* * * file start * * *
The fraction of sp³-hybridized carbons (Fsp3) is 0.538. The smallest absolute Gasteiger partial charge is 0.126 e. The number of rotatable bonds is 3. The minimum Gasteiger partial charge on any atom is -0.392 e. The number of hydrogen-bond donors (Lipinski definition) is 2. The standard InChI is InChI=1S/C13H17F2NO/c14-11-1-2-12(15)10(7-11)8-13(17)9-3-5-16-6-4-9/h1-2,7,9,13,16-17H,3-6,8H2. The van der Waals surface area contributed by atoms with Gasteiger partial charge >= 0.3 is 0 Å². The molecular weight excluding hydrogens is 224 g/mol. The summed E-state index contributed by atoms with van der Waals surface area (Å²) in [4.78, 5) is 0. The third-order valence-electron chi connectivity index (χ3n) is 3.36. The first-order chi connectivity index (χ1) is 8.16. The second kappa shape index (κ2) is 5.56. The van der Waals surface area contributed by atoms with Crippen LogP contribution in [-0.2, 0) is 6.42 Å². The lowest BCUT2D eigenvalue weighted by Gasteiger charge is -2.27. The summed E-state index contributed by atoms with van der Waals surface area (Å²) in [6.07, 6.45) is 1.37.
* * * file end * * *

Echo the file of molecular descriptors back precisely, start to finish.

The fraction of sp³-hybridized carbons (Fsp3) is 0.538. The smallest absolute Gasteiger partial charge is 0.126 e. The number of rotatable bonds is 3. The minimum Gasteiger partial charge on any atom is -0.392 e. The number of hydrogen-bond donors (Lipinski definition) is 2. The standard InChI is InChI=1S/C13H17F2NO/c14-11-1-2-12(15)10(7-11)8-13(17)9-3-5-16-6-4-9/h1-2,7,9,13,16-17H,3-6,8H2. The van der Waals surface area contributed by atoms with Gasteiger partial charge >= 0.3 is 0 Å². The molecular weight excluding hydrogens is 224 g/mol. The summed E-state index contributed by atoms with van der Waals surface area (Å²) in [4.78, 5) is 0. The third-order valence-electron chi connectivity index (χ3n) is 3.36. The first-order chi connectivity index (χ1) is 8.16. The second kappa shape index (κ2) is 5.56. The van der Waals surface area contributed by atoms with Crippen LogP contribution in [-0.2, 0) is 6.42 Å². The lowest BCUT2D eigenvalue weighted by Gasteiger charge is -2.27. The summed E-state index contributed by atoms with van der Waals surface area (Å²) in [6.07, 6.45) is 1.37.